IJERPH, Vol. 16, Pages 1740: Physical Activity During Pregnancy is Associated with Improved Breastfeeding Outcomes: A Prospective Cohort Study (International Journal of Environmental Research and Public Health)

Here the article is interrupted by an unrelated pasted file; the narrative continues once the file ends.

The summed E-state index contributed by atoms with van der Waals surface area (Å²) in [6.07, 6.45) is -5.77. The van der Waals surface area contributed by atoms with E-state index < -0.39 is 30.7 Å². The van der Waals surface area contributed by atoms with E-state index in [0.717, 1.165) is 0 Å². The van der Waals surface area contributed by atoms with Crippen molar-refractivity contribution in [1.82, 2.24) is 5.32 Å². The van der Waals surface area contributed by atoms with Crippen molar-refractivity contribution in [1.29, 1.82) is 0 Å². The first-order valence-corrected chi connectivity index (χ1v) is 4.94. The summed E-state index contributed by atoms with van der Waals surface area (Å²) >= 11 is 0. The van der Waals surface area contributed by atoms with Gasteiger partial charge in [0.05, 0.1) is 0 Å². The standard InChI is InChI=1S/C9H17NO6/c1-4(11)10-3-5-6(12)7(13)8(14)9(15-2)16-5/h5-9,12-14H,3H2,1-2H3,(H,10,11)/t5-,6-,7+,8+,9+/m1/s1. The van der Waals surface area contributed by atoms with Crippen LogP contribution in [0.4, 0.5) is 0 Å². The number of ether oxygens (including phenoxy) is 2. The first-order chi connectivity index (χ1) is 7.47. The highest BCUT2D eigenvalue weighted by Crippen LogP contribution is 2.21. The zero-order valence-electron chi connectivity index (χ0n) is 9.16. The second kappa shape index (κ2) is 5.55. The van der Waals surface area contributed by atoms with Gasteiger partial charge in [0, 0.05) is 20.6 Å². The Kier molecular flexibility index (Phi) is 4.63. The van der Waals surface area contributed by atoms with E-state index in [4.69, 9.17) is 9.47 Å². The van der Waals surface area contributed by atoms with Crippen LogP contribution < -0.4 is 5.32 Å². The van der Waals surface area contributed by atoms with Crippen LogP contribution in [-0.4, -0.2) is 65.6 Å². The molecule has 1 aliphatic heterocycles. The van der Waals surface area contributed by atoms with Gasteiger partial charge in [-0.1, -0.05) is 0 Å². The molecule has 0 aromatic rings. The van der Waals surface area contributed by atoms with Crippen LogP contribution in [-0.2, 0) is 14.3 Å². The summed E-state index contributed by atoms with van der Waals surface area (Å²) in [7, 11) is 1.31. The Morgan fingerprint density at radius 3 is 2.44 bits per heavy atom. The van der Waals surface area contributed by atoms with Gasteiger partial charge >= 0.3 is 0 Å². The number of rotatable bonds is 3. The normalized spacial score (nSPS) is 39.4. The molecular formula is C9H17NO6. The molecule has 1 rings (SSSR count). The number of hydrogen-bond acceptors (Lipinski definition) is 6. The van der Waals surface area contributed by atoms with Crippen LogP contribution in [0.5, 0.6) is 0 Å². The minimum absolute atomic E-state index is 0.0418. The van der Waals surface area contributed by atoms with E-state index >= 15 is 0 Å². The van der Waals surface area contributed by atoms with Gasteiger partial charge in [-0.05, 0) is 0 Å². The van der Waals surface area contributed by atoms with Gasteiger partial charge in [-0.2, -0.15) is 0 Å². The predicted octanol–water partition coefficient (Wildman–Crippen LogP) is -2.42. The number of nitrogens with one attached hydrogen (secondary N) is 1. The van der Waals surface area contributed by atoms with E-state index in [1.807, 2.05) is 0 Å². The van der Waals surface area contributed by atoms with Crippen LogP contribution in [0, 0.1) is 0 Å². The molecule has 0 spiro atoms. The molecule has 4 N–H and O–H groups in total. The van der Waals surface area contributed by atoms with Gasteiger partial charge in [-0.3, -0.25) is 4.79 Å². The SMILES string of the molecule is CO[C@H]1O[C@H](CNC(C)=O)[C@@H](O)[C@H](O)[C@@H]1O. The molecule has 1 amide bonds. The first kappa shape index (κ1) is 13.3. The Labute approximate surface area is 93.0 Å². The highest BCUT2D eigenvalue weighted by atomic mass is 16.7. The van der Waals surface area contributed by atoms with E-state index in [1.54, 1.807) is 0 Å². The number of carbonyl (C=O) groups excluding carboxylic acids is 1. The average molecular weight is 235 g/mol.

Physical activity is important for health, but little is known about associations between physical activity during pregnancy and breastfeeding. The aim of this study was to investigate any association between antenatal physical activity and breastfeeding duration. A prospective cohort of 2030 Vietnamese women, recruited between 24 and 28 week-gestation was followed up to twelve months postpartum. Physical activity was determined using the pregnancy physical activity questionnaire at baseline interview. Data was available for 1715 participants at 12 months, a 15.5% attrition rate. At 12 months 71.8% of mothers were still breastfeeding. A total of 20.9% women met physical activity targets and those mothers undertaking higher levels of physical activity had a lower risk of breastfeeding cessation by twelve months [hazard ratios HR = 0.59 (95% CI 0.47–0.74), p < 0.001, and HR = 0.74 (0.60–0.92), p = 0.006; respectively] when compared to the lowest tertile. Similarly, women with increased levels of physical activity have higher rates of breastfeeding at twelve months, compared to the lowest level [odds ratio OR = 1.71 (95% CI 1.29–2.25) and 1.38 (1.06–1.79)]. Higher levels of physical activity by pregnant women are associated with improved breastfeeding outcomes.